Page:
San Francisco Bathhouse
December 18 | Reviewed by Brannavan Gnanalingam

I SAW a jet-lagged John Darnielle and Peter Hughes play in 2005 to twenty people in Bodega. He seemed genuinely surprised that that many people even came back then, he asked in his laconic, self-deprecating style, “does anyone in the crowd own any of my albums?” One person put up his hand and said he owned two. Another said he had borrowed his album from library. Three years later it was the complete opposite, as the nearly full San Fran Bathhouse crowd pleaded for songs off him, giving him the rapturous applauses reserved for idols, as a relaxed Darnielle joked and threw himself around for his final performance of the year. But he played much harder than he did that time, a quite remarkable performance from a remarkable performer. He admitted that 2008 was a tough year, and when he closed his main set with ‘This Year’ and belted “I am going to make it through this year if it kills me”, it was as cathartic for Darnielle as it was celebratory for the audience.

Sidekicknick opened, their indie-rock a pleasant enough start to the night, while not really lobbing a grenade into the audience. They certainly had the room to be a bit more unpredictable. While they initially started off sounding like Summerteeth-era Wilco, they eventually threw more keyboards and twee instrumentation into the mix, before eventually exploding near the end of their set. While their live show wasn’t as interesting as their studio work suggests they could be (the wry lyrics didn’t come through on the mix for example), there were some nice melodies buried in the mix.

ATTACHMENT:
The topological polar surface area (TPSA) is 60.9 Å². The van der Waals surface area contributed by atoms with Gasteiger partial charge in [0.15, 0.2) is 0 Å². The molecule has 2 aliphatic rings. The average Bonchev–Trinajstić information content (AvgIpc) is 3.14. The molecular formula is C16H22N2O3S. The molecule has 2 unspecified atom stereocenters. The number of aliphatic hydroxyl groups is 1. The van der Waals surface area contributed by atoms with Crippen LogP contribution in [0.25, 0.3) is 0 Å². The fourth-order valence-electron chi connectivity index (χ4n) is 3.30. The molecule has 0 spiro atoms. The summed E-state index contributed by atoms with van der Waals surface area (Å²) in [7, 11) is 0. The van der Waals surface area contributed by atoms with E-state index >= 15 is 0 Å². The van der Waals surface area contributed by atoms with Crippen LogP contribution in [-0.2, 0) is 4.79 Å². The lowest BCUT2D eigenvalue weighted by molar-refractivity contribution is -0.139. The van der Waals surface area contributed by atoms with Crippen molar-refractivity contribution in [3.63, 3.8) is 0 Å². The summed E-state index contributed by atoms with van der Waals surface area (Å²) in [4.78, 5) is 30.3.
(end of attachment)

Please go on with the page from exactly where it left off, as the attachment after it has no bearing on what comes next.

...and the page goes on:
Darnielle opened up himself, only bringing on the band halfway through the set, triumphantly singing “I’m coming home” from The Coroner’s Gambit’s ‘Elijah’. He told his usual rambling narratives – pro-wrestlers, being prevented from running away as a teenager by his ex-girlfriend telling his current girlfriend’s step-sister, who told his girlfriend’s mother, who threatened to tell his parents. He’s commanding enough solo, his dark, purging narratives as intense and haunting as you’d expect, but that’d be obvious given he’s charted lo-fi-ness for nearly two decades, and his early recordings have that fierce live quality.

But when his band came on, the Mountain Goats really cut loose. They stormed on during ‘In the Craters of the Moon’, drummer Jon Wurster (Superchunk) playing some mind-blowing rolls on the snare to announce his entrance, as if he was simply yawning. The band played a bit from this year’s very good release Heretic Pride, the driving rhythms from Wurster and Hughes matched Darnielle’s melodramatic and nasal voice perfectly. He eventually relented to an insistent, annoying squawking from sections of the crowd for Tallahassee’s ‘No Children’, finishing his performance with it. But this was a special performance, one of the best in what has been a glorious year for live music in the Capital, the immediacy and intensity of the Mountain Goats songs leaving the crowd elated, the performance, as far as the audience was concerned, effacing the dark, grim subject matter of his work.